You can‘t make that argument.  You could have made it a year ago.  You can‘t make it now, though.  Can you? 

BUCHANAN:  Well, if she had said the only reason he‘s where he is because he‘s an African-American, that would have been non-sense cal, because there are African-Americans have run before, and none of them has done as well or who‘s headed for the nomination as Barack appears to be. 

But clearly I think that the two are not mutually exclusive.  He‘s run an outstanding campaign, but would he have a campaign and be in the contest, initially would he be sweeping the African-American districts if he weren‘t African-American?  I think no. 

SCARBOROUGH:  Well, I mean, he started sweeping the African-American districts just a few months ago after the Clintons—after Bill Clinton, actually, in South Carolina stepped on himself.  Before that, Hillary Clinton was winning among African-Americans in South Carolina and other states. 

BUCHANAN:  Well, I mean, actually there weren‘t a lot of African-Americans in Iowa and New Hampshire and Barack wasn‘t on the ballot. 

SCARBOROUGH:  Well, I‘m talking about the polls, though.  The polls that were out. 


SCARBOROUGH:  .late last year actually had Michelle Obama complaining that African-Americans needed to wake up and start believing that her husband could actually win the presidency. 

BUCHANAN:  Well, what they are saying is, look, you‘ve got an African-American here that can win.  Get off your butts and get behind him.  Now that—you can make that argument just like she said herself, if she weren‘t a woman she wouldn‘t have been on the ticket.  If Mitt Romney were not a Mormon, he would have done a lot better in the south.  If Mike Huckabee were not an evangelical Christian, he would not have rolled through the south the way he did and in that community. 

These things are reality.  I—you know, what Geraldine Ferraro was saying to me was something that was a simple statement of fact that Barack Obama, the fact he‘s an African-American, is a tremendous asset for him, certainly it is in the journalistic community.  And the idea that she‘s hung out to dry for telling the truth, that bothers me, you know?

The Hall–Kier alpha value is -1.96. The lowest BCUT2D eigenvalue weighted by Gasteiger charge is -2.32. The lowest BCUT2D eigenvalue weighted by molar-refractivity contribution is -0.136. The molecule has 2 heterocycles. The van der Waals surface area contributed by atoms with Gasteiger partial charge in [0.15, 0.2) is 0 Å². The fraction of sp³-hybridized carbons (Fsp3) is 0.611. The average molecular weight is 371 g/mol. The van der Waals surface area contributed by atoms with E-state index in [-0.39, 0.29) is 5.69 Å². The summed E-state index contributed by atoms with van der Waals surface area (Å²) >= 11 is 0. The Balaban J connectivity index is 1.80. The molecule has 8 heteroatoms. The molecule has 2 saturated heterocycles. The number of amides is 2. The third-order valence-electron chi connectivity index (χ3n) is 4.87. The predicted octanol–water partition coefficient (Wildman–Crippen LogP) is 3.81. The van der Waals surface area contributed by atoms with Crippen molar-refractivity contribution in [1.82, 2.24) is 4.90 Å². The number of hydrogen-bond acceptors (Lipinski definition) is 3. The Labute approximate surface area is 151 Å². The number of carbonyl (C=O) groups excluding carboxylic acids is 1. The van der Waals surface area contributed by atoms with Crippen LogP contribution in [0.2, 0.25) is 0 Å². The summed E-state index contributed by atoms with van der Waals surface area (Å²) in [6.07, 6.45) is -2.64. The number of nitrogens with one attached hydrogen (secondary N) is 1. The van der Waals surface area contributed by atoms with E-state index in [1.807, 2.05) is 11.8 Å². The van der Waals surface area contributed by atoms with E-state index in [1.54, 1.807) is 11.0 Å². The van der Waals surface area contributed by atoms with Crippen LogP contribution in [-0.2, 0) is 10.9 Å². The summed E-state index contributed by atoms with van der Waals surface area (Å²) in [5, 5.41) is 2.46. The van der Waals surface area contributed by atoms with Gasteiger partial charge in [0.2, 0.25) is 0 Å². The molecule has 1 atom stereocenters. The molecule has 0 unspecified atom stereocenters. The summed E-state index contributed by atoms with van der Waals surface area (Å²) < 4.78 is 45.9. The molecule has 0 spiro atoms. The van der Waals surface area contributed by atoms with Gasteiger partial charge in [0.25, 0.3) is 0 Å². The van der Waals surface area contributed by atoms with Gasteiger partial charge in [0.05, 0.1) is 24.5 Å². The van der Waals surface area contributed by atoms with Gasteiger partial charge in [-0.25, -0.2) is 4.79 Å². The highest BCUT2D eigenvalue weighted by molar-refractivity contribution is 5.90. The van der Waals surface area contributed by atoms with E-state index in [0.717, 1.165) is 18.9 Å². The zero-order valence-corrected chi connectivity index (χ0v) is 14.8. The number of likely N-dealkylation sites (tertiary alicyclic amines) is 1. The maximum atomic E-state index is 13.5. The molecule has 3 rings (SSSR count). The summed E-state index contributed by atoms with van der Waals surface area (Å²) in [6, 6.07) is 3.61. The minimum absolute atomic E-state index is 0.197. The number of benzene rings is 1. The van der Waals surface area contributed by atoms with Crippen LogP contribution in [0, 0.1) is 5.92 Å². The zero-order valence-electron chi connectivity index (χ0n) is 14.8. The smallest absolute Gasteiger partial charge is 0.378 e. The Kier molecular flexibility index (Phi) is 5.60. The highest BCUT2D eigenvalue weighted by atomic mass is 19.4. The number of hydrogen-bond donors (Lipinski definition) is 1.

SCARBOROUGH:  You say it is in the journalistic community.  Are you saying journalists are biased towards Barack Obama because he‘s an African-American? 

BUCHANAN:  Sure.  I mean many of them want to see him win because he is an African-American.  They talk about how wonderful it would be for the country.  And—you know you saw him spoofed on “Saturday Night Live” how they‘re falling all over each other.  I mean when journalists had become a joke on “Saturday Night Live,” because so many of them on the liberal side seemed in the tank for Barack Obama, I think there is a point there. 

SCARBOROUGH:  Finally, last night, real quickly, Mississippi broke Barack Obama‘s way.  What‘s that mean for Hillary Clinton?  Is her back against the wall? 

BUCHANAN:  I think what she‘s got to do, Joe, I think she‘s going to lose the pledge delegates.  She‘s got to run up enough of a score and I think almost win the popular vote in all the states, that means run up the score in Pennsylvania.  If she goes to the superdelegates and said, look, Barack cannot win the big states.  He‘s shown that.  He‘s winning these red states.  He ain‘t going to win in the fall, Mississippi, et cetera. 

Now, if you nominate him, we‘re going down to defeat, I won the popular vote.  And when you win the popular vote, you don‘t let the electoral college take it away from you, do we?  And if she wins the popular vote, she‘s got an argument.  But if she doesn‘t win that, Joe, I don‘t think she‘s going to have an argument.  I think Barack is going to be the nominee. 

SCARBOROUGH:  I think her best argument is she wins Pennsylvania, she wins the popular vote, and then she says, hey, I want all those people that voted for Reagan twice. 


SCARBOROUGH:  .and my husband twice, those white, blue-collar workers making less than 50,000, if you want to win Ohio and Pennsylvania and the White House, you better vote for me. 

Pat, thanks.  Stay with us.  We will be back with you in a little bit. 

But first, Barack Obama‘s advisor lost her job for calling Hillary Clinton a monster.  Now Geraldine Ferraro is leaving the Clinton campaign after her comments involving Barack Obama‘s race.  What will the impact be on the election?